Journal of Cancer Research and Clinical Oncology

, Volume 145, Issue 10, pp 2413–2422 | Cite as

PLK4: a promising target for cancer therapy

  • Yi Zhao
  • Xin WangEmail author
Review – Cancer Research



Polo-like kinase 4 (PLK4) is a serine/threonine protein kinase that regulates centriole duplication. PLK4 deregulation causes centrosome number abnormalities, mitotic defects, chromosomal instability and, consequently, tumorigenesis. Therefore, PLK4 has emerged as a therapeutic target for the treatment of multiple cancers. In this review, we summarize the critical role of centrosome amplification and PLK4 in cancer. We also highlight recent advances in the development of PLK4 inhibitors and discuss potential combination therapies for cancer.


The relevant literature from PubMed is reviewed in this article. The database was searched for clinical trials related to the specific topic.


PLK4 is aberrantly expressed in multiple cancers and has prognostic value. Targeting PLK4 with inhibitors suppresses tumor growth in vitro and in vivo.


PLK4 plays an important role in centrosome amplification and tumor progression. PLK4 inhibitors used alone or in combination with other drugs have shown significant anticancer efficacy, suggesting a potential therapeutic strategy for cancer. The results of relevant clinical trials await evaluation.


PLK4 Centrosomes PLK4 inhibitor CFI-400945 Cancer 



This study was funded by National Natural Science Foundation (No. 81270598, No. 81473486, and No. 81770210); Key Research and Development Program of Shandong Province (No. 2018CXGC1213); Technology Development Projects of Shandong Province (No. 2017GSF18189); Taishan Scholar Foundation of Shandong Province; Shandong Provincial Engineering Research Center of Lymphoma; Key Laboratory for Kidney Regeneration of Shandong Province.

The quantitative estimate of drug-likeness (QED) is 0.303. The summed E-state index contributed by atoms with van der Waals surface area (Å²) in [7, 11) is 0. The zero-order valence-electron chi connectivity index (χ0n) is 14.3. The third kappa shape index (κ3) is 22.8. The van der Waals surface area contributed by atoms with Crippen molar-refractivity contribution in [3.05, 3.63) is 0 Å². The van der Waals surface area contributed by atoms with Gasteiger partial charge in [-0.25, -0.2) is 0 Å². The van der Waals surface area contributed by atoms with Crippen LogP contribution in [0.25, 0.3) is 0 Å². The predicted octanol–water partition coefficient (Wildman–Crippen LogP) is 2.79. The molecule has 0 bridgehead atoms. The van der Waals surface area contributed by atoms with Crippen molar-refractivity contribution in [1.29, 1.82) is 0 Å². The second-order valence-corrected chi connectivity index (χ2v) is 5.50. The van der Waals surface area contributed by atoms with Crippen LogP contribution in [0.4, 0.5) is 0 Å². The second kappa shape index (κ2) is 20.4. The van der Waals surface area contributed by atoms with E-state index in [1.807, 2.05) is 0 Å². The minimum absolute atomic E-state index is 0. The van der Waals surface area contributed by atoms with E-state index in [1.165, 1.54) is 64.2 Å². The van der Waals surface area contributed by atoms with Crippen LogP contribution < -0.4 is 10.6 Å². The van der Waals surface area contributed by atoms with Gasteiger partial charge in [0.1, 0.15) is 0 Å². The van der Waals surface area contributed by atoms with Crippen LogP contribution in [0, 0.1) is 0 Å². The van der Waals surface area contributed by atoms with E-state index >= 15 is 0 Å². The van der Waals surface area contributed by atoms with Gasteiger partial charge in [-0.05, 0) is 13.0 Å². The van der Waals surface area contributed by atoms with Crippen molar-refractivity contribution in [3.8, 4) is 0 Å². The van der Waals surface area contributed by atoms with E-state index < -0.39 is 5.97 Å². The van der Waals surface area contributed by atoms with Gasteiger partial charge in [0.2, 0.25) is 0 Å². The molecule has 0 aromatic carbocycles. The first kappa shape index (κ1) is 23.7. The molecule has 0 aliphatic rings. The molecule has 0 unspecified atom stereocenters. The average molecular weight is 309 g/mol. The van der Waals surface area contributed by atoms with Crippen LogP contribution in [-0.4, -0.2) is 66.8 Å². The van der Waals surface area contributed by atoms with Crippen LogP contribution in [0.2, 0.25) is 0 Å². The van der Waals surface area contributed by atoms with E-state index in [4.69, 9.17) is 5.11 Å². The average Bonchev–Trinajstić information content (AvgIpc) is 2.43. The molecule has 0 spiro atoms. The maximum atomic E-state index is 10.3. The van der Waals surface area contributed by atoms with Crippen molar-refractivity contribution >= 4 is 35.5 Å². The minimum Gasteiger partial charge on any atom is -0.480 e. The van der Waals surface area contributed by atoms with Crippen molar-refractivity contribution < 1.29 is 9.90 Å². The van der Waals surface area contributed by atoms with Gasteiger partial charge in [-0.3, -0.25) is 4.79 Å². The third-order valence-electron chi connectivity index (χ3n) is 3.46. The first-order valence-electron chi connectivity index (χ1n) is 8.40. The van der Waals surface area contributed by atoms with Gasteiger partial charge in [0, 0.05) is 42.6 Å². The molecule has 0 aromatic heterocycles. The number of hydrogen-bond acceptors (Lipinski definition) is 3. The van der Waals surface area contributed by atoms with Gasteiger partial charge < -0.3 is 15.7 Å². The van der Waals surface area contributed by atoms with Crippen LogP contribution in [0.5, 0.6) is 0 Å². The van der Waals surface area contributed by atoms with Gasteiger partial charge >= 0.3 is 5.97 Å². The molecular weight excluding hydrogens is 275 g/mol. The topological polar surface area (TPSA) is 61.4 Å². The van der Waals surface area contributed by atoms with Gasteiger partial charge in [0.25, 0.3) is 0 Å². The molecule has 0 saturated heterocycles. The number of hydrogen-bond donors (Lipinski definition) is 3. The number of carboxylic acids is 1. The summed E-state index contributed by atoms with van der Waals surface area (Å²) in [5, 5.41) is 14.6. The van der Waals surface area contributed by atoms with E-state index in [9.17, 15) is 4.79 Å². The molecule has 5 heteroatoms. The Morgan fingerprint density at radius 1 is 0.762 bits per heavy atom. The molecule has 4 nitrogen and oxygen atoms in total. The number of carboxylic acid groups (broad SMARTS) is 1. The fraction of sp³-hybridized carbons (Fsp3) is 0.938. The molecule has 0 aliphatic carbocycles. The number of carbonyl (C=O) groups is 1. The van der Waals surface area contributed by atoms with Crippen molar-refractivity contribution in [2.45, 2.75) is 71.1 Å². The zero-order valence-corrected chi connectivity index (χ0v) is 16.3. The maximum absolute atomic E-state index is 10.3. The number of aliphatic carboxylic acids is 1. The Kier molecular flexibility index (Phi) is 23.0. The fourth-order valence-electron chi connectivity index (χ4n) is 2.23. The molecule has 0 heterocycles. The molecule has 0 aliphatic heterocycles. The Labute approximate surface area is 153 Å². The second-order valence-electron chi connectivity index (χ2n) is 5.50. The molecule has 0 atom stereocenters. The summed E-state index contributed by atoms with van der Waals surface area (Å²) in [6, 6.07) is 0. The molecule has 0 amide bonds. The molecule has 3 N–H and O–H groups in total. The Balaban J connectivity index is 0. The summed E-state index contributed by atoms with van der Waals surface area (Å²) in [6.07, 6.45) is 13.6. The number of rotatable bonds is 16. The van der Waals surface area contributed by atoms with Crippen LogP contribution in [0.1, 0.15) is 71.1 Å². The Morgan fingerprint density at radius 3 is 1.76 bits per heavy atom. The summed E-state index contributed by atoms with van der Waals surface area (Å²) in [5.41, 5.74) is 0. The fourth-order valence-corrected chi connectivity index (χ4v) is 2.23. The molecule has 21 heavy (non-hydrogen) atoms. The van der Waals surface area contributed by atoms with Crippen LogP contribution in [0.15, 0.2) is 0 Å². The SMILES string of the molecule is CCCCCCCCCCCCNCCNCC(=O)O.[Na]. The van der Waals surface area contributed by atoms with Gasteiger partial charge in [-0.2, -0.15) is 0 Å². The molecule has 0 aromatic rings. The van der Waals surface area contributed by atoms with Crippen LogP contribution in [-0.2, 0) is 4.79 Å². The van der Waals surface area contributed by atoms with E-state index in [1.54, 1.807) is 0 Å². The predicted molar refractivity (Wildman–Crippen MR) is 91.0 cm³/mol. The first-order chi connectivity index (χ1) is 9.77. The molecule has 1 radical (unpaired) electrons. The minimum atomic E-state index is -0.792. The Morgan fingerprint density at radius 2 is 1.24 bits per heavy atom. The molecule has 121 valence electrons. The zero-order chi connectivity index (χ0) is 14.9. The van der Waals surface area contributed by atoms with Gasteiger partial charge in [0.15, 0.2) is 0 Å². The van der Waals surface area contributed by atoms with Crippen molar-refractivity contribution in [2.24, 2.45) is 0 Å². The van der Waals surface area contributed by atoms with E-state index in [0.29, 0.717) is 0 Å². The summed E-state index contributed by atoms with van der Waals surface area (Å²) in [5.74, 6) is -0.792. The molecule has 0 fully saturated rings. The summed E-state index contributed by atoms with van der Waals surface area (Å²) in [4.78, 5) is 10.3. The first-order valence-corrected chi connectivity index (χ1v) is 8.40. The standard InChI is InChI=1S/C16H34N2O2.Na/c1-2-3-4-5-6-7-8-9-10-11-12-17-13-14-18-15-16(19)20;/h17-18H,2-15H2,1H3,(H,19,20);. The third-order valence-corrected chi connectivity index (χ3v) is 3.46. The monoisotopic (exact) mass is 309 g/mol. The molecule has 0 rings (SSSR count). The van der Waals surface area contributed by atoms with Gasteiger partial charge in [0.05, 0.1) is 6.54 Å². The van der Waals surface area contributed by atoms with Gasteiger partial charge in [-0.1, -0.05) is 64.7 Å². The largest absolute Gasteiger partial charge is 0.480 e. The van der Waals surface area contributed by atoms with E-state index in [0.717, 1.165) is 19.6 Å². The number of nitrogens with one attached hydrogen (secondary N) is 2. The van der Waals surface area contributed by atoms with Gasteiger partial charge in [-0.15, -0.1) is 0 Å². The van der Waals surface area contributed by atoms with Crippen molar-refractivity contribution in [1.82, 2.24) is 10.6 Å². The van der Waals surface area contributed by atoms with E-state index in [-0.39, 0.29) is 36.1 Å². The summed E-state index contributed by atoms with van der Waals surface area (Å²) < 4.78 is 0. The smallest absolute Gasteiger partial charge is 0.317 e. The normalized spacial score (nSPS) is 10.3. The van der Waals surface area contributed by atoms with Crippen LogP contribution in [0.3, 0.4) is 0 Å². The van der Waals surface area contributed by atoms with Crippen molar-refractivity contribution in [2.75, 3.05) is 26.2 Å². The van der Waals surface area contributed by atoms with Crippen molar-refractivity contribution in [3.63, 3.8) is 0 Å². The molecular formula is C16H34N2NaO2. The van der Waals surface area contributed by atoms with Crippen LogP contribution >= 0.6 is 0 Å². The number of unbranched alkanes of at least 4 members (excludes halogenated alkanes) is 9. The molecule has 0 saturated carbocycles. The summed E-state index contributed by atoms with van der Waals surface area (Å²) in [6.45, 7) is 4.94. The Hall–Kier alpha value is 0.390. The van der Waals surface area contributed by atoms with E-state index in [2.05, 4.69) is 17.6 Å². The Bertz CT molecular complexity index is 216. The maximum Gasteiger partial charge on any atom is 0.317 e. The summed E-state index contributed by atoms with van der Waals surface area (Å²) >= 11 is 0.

Compliance with ethical standards

Conflict of interest

The authors declare that they have no conflicts of interest.

Statement of human and animal rights

This article does not contain any studies with human participants or animals performed by any of the authors.

Informed consent

Human participants were not involved in the study.


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Copyright information

© Springer-Verlag GmbH Germany, part of Springer Nature 2019

Authors and Affiliations

  1. 1.Department of HematologyShandong Provincial Hospital Affiliated to Shandong UniversityJinanPeople’s Republic of China
  2. 2.School of MedicineShandong UniversityJinanChina
  3. 3.Shandong Provincial Engineering Research Center of LymphomaJinanChina
  4. 4.Key Laboratory for Kidney Regeneration of Shandong ProvinceJinanChina

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